Recently we ran a series on God’s love for the poor which, in my mind at least, begs the question: “How does he feel about the rich?” Does he love them less? Isn’t God’s love blind, non-discriminatory? Why the distinction? And, if God loves the poor more, shouldn’t we all be scrambling to join their ranks?
The rich vs. poor debate rose to vitriolic levels during the Occupy Wall Street movement in 2011 when the slogan “We are the 99%” became popular. The phrase comes from a wealth breakdown showing that the top 1% of wealthy Americans controlled close to half of the country’s wealth. The top 10% controlled nearly 75%.
“The share of the nation’s wealth held by the less affluent half of American households dropped precipitously after the financial crisis, to 1.1%, according to new calculations by Congress’ non-partisan research service” (Huffington Post, July 19, 2012).
Numbers like those were bound to rankle a bit, generating shouts of "injustice" on the one hand and envy on the other. But when you zoom out a little further and put the argument in a global context, the picture changes. A person making $40,000 per year is in the top 1% of earners worldwide. (To get a sense of where your earning power places you in a worldwide context, go to globalrichlist.com.)
Certainly, wealth is relative, and God calls each of us, regardless of our net worth, to serve and care for those in need.
The more pressing question is not who the rich are but how God feels about them.
Let’s look at a few passages of Scripture focusing on wealth, starting with one of the most obvious:
“It is easier for a camel to go through the eye of a needle than for someone who is rich to enter the kingdom of God.” - Mark 10:25
Matthew, Mark and Luke all tell this story of the rich young ruler who runs up to Jesus, falls on his knees and asks, “What must I do to be saved?” Jesus mentions the commandments, to which the young man replies that he has kept them all. Jesus says, “One thing you lack. Go, sell everything you have and give to the poor, and you will have treasure in heaven. Then come, follow me.”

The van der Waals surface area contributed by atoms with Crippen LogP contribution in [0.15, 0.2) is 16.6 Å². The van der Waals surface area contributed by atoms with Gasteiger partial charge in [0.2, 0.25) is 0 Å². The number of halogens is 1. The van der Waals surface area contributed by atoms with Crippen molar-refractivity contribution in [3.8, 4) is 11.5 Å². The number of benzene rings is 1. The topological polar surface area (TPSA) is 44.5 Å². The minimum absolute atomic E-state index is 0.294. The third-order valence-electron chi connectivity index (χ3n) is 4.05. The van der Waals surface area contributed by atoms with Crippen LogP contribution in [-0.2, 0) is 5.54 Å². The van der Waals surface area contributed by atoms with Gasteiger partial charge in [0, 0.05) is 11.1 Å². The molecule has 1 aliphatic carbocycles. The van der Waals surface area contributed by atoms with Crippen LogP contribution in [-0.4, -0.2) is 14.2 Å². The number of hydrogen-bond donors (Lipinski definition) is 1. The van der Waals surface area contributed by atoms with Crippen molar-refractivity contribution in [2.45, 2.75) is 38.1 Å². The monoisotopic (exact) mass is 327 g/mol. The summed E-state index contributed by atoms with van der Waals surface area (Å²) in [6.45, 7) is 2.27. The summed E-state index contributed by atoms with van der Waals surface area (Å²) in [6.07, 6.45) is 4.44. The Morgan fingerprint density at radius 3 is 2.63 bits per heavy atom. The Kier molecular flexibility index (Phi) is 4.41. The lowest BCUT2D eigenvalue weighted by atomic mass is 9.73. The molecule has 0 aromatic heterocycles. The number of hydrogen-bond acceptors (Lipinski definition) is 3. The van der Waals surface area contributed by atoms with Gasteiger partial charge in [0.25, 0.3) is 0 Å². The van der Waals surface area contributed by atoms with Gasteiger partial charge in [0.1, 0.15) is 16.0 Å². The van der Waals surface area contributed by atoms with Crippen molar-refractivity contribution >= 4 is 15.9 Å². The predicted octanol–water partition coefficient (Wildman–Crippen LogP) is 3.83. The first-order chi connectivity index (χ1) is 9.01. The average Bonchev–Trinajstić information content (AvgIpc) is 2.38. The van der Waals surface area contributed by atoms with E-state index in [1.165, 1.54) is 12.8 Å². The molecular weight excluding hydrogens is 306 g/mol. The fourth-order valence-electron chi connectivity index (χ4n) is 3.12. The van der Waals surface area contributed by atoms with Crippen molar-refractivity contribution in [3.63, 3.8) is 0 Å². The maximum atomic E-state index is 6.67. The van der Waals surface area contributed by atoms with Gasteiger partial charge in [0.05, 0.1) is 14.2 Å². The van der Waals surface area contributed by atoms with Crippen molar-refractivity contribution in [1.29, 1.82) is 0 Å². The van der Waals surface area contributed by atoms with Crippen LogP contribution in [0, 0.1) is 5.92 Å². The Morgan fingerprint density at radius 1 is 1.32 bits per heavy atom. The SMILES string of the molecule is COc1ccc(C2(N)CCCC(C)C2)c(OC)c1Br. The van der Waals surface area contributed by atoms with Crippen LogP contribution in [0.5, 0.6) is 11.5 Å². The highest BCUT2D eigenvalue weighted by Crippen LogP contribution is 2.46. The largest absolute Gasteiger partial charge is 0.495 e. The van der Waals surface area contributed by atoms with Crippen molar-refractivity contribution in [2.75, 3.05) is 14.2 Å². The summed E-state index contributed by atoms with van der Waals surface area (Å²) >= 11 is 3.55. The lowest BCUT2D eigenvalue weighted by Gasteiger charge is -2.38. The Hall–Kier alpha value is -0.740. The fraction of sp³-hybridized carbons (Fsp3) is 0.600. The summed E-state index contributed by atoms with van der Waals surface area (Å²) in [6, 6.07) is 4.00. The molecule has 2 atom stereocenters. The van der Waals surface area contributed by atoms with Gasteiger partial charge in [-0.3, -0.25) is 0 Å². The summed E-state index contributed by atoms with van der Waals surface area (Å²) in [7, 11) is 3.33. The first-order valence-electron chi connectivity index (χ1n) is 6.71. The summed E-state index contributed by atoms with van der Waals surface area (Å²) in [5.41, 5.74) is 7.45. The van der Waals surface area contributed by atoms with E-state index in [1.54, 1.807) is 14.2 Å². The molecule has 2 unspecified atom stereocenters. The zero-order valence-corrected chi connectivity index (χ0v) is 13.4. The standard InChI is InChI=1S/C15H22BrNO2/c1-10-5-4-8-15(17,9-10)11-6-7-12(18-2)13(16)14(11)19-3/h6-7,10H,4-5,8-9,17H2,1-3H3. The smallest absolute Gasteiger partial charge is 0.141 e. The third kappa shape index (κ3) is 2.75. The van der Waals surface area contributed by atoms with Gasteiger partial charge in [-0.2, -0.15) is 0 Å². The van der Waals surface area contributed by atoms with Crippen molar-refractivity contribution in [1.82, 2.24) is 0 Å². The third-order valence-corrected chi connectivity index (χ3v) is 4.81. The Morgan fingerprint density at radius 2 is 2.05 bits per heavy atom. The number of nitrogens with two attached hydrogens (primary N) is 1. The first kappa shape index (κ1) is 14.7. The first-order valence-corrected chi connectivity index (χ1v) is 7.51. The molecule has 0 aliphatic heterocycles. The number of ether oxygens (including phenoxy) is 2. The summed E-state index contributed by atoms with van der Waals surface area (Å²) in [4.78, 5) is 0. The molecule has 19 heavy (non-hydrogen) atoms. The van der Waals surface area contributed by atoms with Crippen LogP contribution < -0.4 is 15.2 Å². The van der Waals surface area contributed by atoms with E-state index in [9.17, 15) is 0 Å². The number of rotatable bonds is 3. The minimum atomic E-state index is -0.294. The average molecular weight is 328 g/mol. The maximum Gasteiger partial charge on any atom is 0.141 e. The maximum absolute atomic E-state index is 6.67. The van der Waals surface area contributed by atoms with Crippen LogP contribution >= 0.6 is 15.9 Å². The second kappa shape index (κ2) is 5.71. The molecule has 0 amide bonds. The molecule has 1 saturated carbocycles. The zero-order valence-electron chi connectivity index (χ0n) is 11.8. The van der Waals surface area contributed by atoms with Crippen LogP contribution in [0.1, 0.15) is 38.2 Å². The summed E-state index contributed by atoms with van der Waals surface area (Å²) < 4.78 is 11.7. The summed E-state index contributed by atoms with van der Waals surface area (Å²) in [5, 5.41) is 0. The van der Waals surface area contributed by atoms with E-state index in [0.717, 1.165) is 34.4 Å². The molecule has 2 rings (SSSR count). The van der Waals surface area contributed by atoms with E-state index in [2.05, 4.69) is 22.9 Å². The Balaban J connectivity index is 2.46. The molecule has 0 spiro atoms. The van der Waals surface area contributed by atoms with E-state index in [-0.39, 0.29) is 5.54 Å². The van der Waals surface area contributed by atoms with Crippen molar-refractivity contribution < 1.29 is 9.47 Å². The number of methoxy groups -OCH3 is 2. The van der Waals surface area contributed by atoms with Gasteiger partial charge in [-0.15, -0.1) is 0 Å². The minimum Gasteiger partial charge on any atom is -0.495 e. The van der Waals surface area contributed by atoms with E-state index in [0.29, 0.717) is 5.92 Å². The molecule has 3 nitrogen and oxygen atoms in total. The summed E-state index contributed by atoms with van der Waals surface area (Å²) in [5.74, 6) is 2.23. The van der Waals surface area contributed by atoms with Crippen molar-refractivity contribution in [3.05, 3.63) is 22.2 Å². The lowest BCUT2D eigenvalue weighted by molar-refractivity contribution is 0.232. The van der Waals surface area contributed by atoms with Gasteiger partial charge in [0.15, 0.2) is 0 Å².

The young man’s inability to do this – the passage says he went away sad because he had great wealth – and the fact that he turns away from Jesus show that he has not, in fact, kept all the commandments, starting with what Jesus describes as the two greatest: Love the Lord with all your heart, mind and soul and love your neighbor as yourself.
My favorite line in the story, however, comes in Mark 10:21: “Jesus looked at him and loved him.”
The point of this story is not that God does not love the rich, but that a love for money sometimes keeps them from loving him.
“No one can serve two masters. Either you will hate the one and love the other, or you will be devoted to the one and despise the other. You cannot serve both God and money.” - Matthew 6:24
SCRIPTURE VS. CULTURE
In Mary’s Magnificat, the song she sang during her pregnancy recorded in Luke 1:46-55, she praises God for the reversal of fortunes between the wealthy and the poor:
He has brought down rulers from their thrones
but has lifted up the humble.
He has filled the hungry with good things
but has sent the rich away empty.
Why is it good that rulers are brought down and the rich are sent away empty? Again, Scripture seems to be suggesting that God favors the poor, but is that accurate?